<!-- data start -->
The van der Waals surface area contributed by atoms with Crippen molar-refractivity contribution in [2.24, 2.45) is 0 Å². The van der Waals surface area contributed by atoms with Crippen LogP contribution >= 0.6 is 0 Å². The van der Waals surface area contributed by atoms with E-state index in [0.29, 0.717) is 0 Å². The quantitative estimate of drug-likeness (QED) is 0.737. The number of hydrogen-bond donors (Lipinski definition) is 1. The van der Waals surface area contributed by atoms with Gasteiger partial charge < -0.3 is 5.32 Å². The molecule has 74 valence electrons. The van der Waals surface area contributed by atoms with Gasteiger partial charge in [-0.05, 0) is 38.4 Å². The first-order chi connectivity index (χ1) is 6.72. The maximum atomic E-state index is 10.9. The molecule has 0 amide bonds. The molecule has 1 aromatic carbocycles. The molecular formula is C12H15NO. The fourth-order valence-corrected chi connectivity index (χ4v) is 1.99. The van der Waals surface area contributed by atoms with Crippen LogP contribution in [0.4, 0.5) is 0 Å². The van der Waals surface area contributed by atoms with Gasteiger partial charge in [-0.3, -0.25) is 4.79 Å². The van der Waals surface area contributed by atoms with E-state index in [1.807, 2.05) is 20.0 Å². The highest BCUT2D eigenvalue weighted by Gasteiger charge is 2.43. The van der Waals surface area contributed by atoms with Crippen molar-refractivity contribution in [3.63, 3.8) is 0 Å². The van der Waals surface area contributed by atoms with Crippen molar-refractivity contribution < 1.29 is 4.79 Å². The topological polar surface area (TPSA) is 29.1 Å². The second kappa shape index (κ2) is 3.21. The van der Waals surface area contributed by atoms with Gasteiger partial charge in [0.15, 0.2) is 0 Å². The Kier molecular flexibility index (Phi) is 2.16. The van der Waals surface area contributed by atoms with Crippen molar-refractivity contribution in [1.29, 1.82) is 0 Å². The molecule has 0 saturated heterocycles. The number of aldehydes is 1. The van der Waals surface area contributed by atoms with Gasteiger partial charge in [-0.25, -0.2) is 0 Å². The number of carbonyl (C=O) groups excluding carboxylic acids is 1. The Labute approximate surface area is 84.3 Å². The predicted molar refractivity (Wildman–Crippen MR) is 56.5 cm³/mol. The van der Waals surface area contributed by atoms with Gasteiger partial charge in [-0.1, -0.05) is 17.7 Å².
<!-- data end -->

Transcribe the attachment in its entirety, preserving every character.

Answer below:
The van der Waals surface area contributed by atoms with Crippen molar-refractivity contribution in [2.24, 2.45) is 0 Å². The van der Waals surface area contributed by atoms with Crippen LogP contribution >= 0.6 is 0 Å². The van der Waals surface area contributed by atoms with E-state index in [0.29, 0.717) is 0 Å². The quantitative estimate of drug-likeness (QED) is 0.737. The number of hydrogen-bond donors (Lipinski definition) is 1. The van der Waals surface area contributed by atoms with Gasteiger partial charge < -0.3 is 5.32 Å². The molecule has 74 valence electrons. The van der Waals surface area contributed by atoms with Gasteiger partial charge in [-0.05, 0) is 38.4 Å². The first-order chi connectivity index (χ1) is 6.72. The maximum atomic E-state index is 10.9. The molecule has 0 amide bonds. The molecule has 1 aromatic carbocycles. The molecular formula is C12H15NO. The fourth-order valence-corrected chi connectivity index (χ4v) is 1.99. The van der Waals surface area contributed by atoms with Crippen LogP contribution in [0.4, 0.5) is 0 Å². The van der Waals surface area contributed by atoms with Gasteiger partial charge in [-0.3, -0.25) is 4.79 Å². The van der Waals surface area contributed by atoms with E-state index in [1.807, 2.05) is 20.0 Å². The highest BCUT2D eigenvalue weighted by Gasteiger charge is 2.43. The van der Waals surface area contributed by atoms with Crippen molar-refractivity contribution in [3.63, 3.8) is 0 Å². The van der Waals surface area contributed by atoms with Crippen molar-refractivity contribution < 1.29 is 4.79 Å². The topological polar surface area (TPSA) is 29.1 Å². The second kappa shape index (κ2) is 3.21. The van der Waals surface area contributed by atoms with Gasteiger partial charge in [0.15, 0.2) is 0 Å². The Kier molecular flexibility index (Phi) is 2.16. The van der Waals surface area contributed by atoms with Crippen molar-refractivity contribution in [1.29, 1.82) is 0 Å². The molecule has 0 saturated heterocycles. The number of aldehydes is 1. The van der Waals surface area contributed by atoms with Gasteiger partial charge in [-0.25, -0.2) is 0 Å². The number of carbonyl (C=O) groups excluding carboxylic acids is 1. The Labute approximate surface area is 84.3 Å². The predicted molar refractivity (Wildman–Crippen MR) is 56.5 cm³/mol. The van der Waals surface area contributed by atoms with Gasteiger partial charge in [-0.1, -0.05) is 17.7 Å².